The Dimensional Obsessive Compulsive Scale (DOCS)

The DOCS was published recently (Abramowitz et al., 2009) and is considerably different from the YBOCS. At the time, one of the short-comings of the YBOCS was its extensive checklist of obsessions and compulsions without integrating these items into larger conceptual constructs. It also separated obsessions from compulsions, making it more difficult to see connections between the two.  

The DOCS involves four broad categories, or concerns:

Concerns about germs

Concerns about being responsible for harm, injury or bad luck

Having unacceptable thoughts

Concerns about symmetry, completeness and the need for things to be just right

The DOCS has five questions about each concern, with each question scored from 0-4, thus the highest total score on the measure would be 80. For individuals with OCD, mean scores range between 25-32 with standard deviations ranging from 15-20 (Eilertson, Hansen et al, 2017). Non-OCD college student samples have means ranging from 10-13 and standard deviations ranging from 9-10. Abramowitz and colleagues (2010) reported in a large validation study that a DOCS score of 18 is a useful cut score for identifying someone with clinically significant OCD symptoms.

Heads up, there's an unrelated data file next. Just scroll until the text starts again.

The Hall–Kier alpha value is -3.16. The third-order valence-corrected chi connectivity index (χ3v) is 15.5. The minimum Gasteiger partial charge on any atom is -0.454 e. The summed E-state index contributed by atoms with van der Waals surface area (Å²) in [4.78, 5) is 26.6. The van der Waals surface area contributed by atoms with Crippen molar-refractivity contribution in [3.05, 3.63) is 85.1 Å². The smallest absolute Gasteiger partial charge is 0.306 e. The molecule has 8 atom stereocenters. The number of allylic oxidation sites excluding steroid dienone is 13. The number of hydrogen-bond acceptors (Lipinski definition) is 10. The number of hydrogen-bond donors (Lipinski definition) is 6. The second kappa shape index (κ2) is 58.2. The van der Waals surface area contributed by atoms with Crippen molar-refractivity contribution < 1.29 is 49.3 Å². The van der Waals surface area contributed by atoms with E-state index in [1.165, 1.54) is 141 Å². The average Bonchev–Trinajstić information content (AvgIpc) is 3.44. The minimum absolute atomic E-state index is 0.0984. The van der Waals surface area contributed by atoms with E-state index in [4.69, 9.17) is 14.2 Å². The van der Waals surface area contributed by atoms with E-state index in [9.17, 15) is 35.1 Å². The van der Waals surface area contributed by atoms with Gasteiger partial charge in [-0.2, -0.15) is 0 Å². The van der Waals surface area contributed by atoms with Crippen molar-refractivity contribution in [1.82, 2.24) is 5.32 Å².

Self-report assessments

There are a number of questionnaires that researchers have developed and used to measure severity and extent of OCD symptoms. The Obsessive Compulsive Inventory - Revised (OCI-R: Foa, Huppert et al 2002) is an 18 item questionnaire that measures a range of obsessions and compulsions. It has six scales (or categories): washing, checking, ordering, obsessing, hoarding and neutralizing. Each item can generate of score ranging from 0 to 4, with the total score of the questionnaire being 72. However, the OCI-R has a cut score of 14 for “likely OCD”, with OCD patients scoring a mean of 28 +/- std deviation 13 (Abramowitz & Deacon, 2006). Surprisingly, the OCI-R does not correlate highly with the YBOCS; in a validation study, total OCI-R scores had a .41 correlation with YBOCS scores (Abramowitz & Deacon, 2006). This could be because the OCI-R measures the degree to which the respondent was  distressed or bothered by the specific items on the measure (eg “I check things more often than necessary”) whereas the YBOCS measures distress but also other factors like time, resistance, control and interference in daily life.